Wednesday, December 11, 2013
By MICHAEL MELIA The Associated Press
MASHANTUCKET, Conn. — For two decades, the Mashantucket Pequots lived like Indian gambling royalty. Luxury cars abounded on their tiny, gated reservation of colonial and ranch-style homes in the woods of southeastern Connecticut.
The Mashatucket Pequot Foxwoods Resort and Casino in Ledyard, Conn., as it looked in an era of expansion. Now struggling with debt exceeding $2 billion, the resort faces a tough economy and much competition.
2002 Associated Press File
N.H. House kills legalization of four casinos
CONCORD, N.H. – New Hampshire's House dashed gamblers' hopes Wednesday and killed a bill that would have legalized four casinos licensed to install up to 14,000 video slot machines and 420 table games.
The key vote was 154-195 to reject proponents' best amendment. The House later voted 236-108 to kill the bill. The bill faced long odds because Gov. John Lynch pledged to veto it if it had reached his desk. The House also had never supported expanded gambling bills.
"This bill gives away to gambling and casino interests a valuable asset that belongs to New Hampshire taxpayers. Under this bill, New Hampshire taxpayers are the losers," said Rep. Neal Kurk, R-Weare. Kurk argued the state's take of the proceeds were too low.
The bill called for the state to get 40 percent of the proceeds from slots and 8 percent from table games.
Rep. Dan McGuire objected that too few people could get licenses for slot machines.
"This creates four golden tickets obtainable only by the very wealthy," said McGuire, R-Epsom.
Supporters pointed to recently legalized gambling in Massachusetts as reason to push it through. They argued that if New Hampshire does nothing, the state stands to lose between $40 million and $50 million annually in lottery revenue and room and meals taxes to its neighbor to the south.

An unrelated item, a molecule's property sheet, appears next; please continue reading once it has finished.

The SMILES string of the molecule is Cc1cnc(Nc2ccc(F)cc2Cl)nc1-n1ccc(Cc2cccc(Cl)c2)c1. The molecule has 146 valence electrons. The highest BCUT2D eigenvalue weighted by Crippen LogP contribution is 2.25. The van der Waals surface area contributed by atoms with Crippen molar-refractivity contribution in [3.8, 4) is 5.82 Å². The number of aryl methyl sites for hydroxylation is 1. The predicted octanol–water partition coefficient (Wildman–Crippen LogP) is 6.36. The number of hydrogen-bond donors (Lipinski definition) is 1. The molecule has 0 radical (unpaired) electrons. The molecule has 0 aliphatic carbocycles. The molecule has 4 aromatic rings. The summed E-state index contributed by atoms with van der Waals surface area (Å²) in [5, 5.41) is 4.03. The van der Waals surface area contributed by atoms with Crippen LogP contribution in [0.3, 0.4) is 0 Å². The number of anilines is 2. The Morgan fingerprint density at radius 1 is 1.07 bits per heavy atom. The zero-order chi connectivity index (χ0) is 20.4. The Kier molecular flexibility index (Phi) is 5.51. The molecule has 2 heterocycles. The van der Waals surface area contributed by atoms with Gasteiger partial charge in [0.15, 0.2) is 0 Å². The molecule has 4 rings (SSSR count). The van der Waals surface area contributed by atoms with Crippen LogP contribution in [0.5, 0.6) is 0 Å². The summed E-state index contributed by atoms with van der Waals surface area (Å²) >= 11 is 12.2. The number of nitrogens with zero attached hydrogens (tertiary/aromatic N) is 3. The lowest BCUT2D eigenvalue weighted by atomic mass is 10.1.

"Since Massachusetts passed its gaming bill, doing nothing is no longer an option," said Rep. David Campbell, D-Nashua.
Supporters also argued that Massachusetts' casinos would soon bring many of gambling's social ills to New Hampshire without any funding to treat them.
New Hampshire's House has never endorsed casinos, but bill sponsors sweetened the deal by directing some of the profits to be used to cut New Hampshire's high business taxes, which the Republican-controlled chamber has wanted to do. They said cutting business taxes will spur economic growth in the state.
Based on supporters' estimates of the revenue generated the first year, the business profits tax could have been cut from 8.5 to 4.3 percent, and the business enterprise tax would have been slashed by two-thirds, falling from 0.75 to 0.25 percent.
– The Associated Press
The tribe's Foxwoods casino, the largest in the Western Hemisphere, allowed members to live without concern for money, generating shared revenue stipends that once exceeded $100,000 annually for each adult.
This month, with Foxwoods struggling with debt exceeding $2 billion, payments to members stopped. The tribe has opened a food pantry for needy families, counselors have provided guidance on how to pursue jobs and members have been left to ponder the end of what once seemed a sure bet.